Slow and steady is winning the race in the Manhattan office leasing sector according to third quarter market reports.
Job growth and the city’s tech boom are being credited with keeping the market healthy and rents rising.
“2018 was a record year,” said Danny Mangru, research manager at Transwestern. “To have 34 million square feet in leasing activity, it’s just not sustainable to have every year. Twenty-eight million is an average, strong year. While we’re still behind in historical averages, there’s a lot of activity in the pipeline that’s going to be completed in the fourth quarter.”
During Q3, a total of 5.7 million s/f of office space was leased, bringing the year-to-date total 21.2 million s/f, according to Transwestern.
Availability went up to 10.9 percent, from 10.5 percent in Q2. Transwestern pointed to new construction and shadow space for the increase, noting that the bump in supply hasn’t hurt asking or taking rents, which remained near record highs at $80.24 per s/f.
For Class A space, there was also a bump from $85.73 to $97.01.
Mangru said once the city’s shadow spaces come back onto the market, it too should command higher rents because these days, it’s practically a given that a landlord will renovate to be more competitive with new development.
It was a good quarter for TAMI (technology, advertising, media and information), with those companies occupying more than any other sector, even finance.
Savills reported they made up 35.3 percent of leasing volume year to date, which is nearly double the figure from this time last year, 15.8 percent. TAMI tenants also accounted for 56.4 percent of the major transactions.
Google signed one of the largest leases for 1.3 million s/f at Oxford Properties’ 550 Washington Street, scheduled for completion in 2022. With advertising company Publicis Group renewing its lease and expanding with 977,265 s/f at 375 Hudson Street, the Hudson Square area led leasing activity in Manhattan.
By contrast, the finance sector made up 23.3 percent of leasing volume, year to date, down from 30.5 percent last year.
Savills predicts things could get more competitive for tenants looking for big blocks of space because of the growth in TAMI. But for those who are seeking over 100,000 s/f of space, midtown has the most options.
Savills also suggests the turmoil within The We Company/WeWork, which has pulled the brakes completely on its aggressive leasing campaign following its IPO pullout, will “cast a shadow of skepticism on the market throughout the fourth quarter as owners re-evaluate WeWork’s tenancy, credit, and contracts.” On the other hand, the report noted, any unfunded or canceled deals could create opportunities for more traditional would-be occupiers of office space.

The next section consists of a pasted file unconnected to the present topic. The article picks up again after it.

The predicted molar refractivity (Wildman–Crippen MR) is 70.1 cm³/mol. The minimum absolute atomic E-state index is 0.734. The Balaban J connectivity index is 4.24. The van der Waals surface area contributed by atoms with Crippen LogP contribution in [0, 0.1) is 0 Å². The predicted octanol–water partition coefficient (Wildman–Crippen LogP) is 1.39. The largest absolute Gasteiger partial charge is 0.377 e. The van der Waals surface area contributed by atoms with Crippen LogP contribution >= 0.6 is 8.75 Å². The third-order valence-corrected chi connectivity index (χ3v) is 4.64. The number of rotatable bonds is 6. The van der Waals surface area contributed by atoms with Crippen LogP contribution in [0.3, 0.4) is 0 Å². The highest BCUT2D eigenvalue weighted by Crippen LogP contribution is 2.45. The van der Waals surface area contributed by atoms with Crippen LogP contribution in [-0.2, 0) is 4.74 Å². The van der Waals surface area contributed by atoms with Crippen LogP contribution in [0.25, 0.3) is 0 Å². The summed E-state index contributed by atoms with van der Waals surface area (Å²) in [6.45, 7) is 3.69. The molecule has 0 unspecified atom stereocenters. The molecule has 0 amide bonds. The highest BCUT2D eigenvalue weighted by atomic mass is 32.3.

Of coworking tenants, WeWork was easily the top space occupier with 8 million s/f, including 500,000 s/f leased during Q3. This meant it controlled over 58 percent of flex inventory.
Coworking represented 10 percent of activity during the quarter, Transwestern said.
In Midtown, class A space is becoming harder to come by, despite new development, but overall availability has increased to 11.6 percent. This is higher than the 11 percent availability rate for all of Manhattan. Colliers pointed out that this has been the highest quarter of negative absorption (2.03 million s/f) midtown has seen in 10 years.
Downtown was the only market to see its supply squeezed during the quarter with availability lower by 0.4 percent to 10.8 percent, Colliers reported. This was the tightest availability since 2008 with absorption at 0.43 million s/f.
Meanwhile, investment sales, Colliers reported, have remained sluggish. With 138 investment sales having closed year to date, Colliers believes by year’s end, there will be 180 (totaling $24.6 billion) across all property types. Last year, there were 175 transactions valued at $25.3 billion. Multifamily buildings led the pack with 50 transactions, 36 percent of sales year to date, followed by office with 39 transactions representing 28 percent of activity. Foreign investment dropped from 26 percent to 14 percent year to date.
In the third quarter, the average price of a Manhattan building per s/f is $949, down from 2.5 percent or $973 in Q3 2018.
Job growth has remained strong with 84,200 jobs added between August, 2018 and August, 2019, a 2.1 percent increase.